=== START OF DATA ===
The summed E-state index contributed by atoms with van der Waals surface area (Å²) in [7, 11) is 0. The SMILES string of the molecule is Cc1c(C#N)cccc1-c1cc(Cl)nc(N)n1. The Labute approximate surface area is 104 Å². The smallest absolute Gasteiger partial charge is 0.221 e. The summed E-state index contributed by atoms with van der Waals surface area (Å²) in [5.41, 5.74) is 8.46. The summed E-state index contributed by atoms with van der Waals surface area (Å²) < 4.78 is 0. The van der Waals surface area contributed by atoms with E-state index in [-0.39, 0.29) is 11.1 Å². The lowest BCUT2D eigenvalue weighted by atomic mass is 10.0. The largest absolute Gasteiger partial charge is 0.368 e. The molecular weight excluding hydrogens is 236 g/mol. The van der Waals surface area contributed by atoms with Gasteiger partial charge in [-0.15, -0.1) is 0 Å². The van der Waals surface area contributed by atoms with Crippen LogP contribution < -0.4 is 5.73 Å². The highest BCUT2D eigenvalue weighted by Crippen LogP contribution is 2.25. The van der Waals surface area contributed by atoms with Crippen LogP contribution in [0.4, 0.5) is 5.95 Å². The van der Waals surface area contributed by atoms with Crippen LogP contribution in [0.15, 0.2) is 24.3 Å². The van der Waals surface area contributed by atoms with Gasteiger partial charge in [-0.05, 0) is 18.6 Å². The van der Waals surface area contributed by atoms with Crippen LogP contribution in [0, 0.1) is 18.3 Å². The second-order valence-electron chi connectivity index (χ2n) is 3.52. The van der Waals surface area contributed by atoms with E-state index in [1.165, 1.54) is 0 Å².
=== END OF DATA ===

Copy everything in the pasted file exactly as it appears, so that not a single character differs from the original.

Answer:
The summed E-state index contributed by atoms with van der Waals surface area (Å²) in [7, 11) is 0. The SMILES string of the molecule is Cc1c(C#N)cccc1-c1cc(Cl)nc(N)n1. The Labute approximate surface area is 104 Å². The smallest absolute Gasteiger partial charge is 0.221 e. The summed E-state index contributed by atoms with van der Waals surface area (Å²) in [5.41, 5.74) is 8.46. The summed E-state index contributed by atoms with van der Waals surface area (Å²) < 4.78 is 0. The van der Waals surface area contributed by atoms with E-state index in [-0.39, 0.29) is 11.1 Å². The lowest BCUT2D eigenvalue weighted by atomic mass is 10.0. The largest absolute Gasteiger partial charge is 0.368 e. The molecular weight excluding hydrogens is 236 g/mol. The van der Waals surface area contributed by atoms with Gasteiger partial charge in [-0.15, -0.1) is 0 Å². The van der Waals surface area contributed by atoms with Crippen LogP contribution < -0.4 is 5.73 Å². The highest BCUT2D eigenvalue weighted by Crippen LogP contribution is 2.25. The van der Waals surface area contributed by atoms with Crippen LogP contribution in [0.4, 0.5) is 5.95 Å². The van der Waals surface area contributed by atoms with Crippen LogP contribution in [0.15, 0.2) is 24.3 Å². The van der Waals surface area contributed by atoms with Gasteiger partial charge in [-0.05, 0) is 18.6 Å². The van der Waals surface area contributed by atoms with Crippen LogP contribution in [0, 0.1) is 18.3 Å². The second-order valence-electron chi connectivity index (χ2n) is 3.52. The van der Waals surface area contributed by atoms with E-state index in [1.165, 1.54) is 0 Å².